FOR IMMEDIATE RELEASE

 

August 20, 1973

 

Release # 73-014


WASHINGTON, D.C. --The Consumer Product Safety Commission Monday, acting under the Hazardous Substances Act, declared that three aerosol spray adhesives manufactured by 3-M Company and Borden Company constitute an imminent hazard and, therefore, banned the products.

The Commission--while praising the voluntary action by both Borden and 3-M in immediately halting production and distribution of their spray adhesives--said it was taking the step to stop retail sales of such products to consumers.

On Friday, the Commission had urged consumers to discontinue use of spray adhesives which have been possibly linked to chromosome breakage and resulting multiple birth defects.

"We have sufficient evidence to officially declare `Foil Art Spray Adhesive,' 'Scotch Brand Spra-Ment' and 'Krylon Spray Adhesive' banned hazardous products," CPSC Chairman Richard 0. Simpson said.

"But we are asking manufacturers of all other aerosol spray adhesives to voluntarily discontinue production and distribution of their goods. And we expect that retailers will act immediately to halt sales of all such products," he said.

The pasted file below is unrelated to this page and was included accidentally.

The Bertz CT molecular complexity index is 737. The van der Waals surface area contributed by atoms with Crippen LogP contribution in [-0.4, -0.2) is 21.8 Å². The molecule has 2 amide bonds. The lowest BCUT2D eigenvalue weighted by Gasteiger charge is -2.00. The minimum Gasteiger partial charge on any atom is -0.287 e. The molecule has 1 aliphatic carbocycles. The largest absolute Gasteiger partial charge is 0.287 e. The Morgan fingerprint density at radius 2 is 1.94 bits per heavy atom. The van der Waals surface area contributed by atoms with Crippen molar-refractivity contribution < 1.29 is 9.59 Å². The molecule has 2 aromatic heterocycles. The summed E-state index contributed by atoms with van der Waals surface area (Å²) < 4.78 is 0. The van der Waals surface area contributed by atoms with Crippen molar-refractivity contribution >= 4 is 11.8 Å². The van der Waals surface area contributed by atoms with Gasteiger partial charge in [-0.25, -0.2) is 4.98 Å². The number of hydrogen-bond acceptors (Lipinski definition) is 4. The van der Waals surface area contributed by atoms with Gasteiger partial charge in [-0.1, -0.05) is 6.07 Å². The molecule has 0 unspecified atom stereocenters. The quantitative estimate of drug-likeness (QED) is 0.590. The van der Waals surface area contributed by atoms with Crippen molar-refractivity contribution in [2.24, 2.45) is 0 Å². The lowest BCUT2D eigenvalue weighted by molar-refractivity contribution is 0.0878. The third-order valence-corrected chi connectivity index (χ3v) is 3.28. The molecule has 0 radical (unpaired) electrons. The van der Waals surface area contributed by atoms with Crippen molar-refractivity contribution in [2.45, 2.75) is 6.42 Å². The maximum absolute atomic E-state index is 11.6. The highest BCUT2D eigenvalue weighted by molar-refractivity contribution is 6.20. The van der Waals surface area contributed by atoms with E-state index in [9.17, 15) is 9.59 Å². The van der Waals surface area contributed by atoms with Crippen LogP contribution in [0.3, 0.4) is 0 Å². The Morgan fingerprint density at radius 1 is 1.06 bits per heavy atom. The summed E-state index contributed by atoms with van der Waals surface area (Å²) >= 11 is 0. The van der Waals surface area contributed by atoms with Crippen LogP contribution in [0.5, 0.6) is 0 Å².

The Commission's action was based on findings by a University of Oklahoma scientist which strongly suggest a causal relationship between exposure to spray adhesives and presence of chromosome breaks and resulting severe birth defects.

Under the Hazardous Substances Act, retailers face criminal penalties of up to one year in jail and/or $3,000 in fines for continued sales of the 3-M and Borden brand aerosol spray glues.

"We have instructed CPSC field investigators to begin an immediate spot-check of retail establishments to assure that those spray adhesives are off the shelves," Chairman Simpson said.

"In addition, we are designing a comprehensive effort to determine the full extent and implications of the problem. But the complex nature of the situation will prevent an immediate determination of the exact relationship between the spray adhesives and the possible chromosome breakage and resulting multiple birth defects," he said.

Simpson said that the Commission will continue to release information as it becomes available.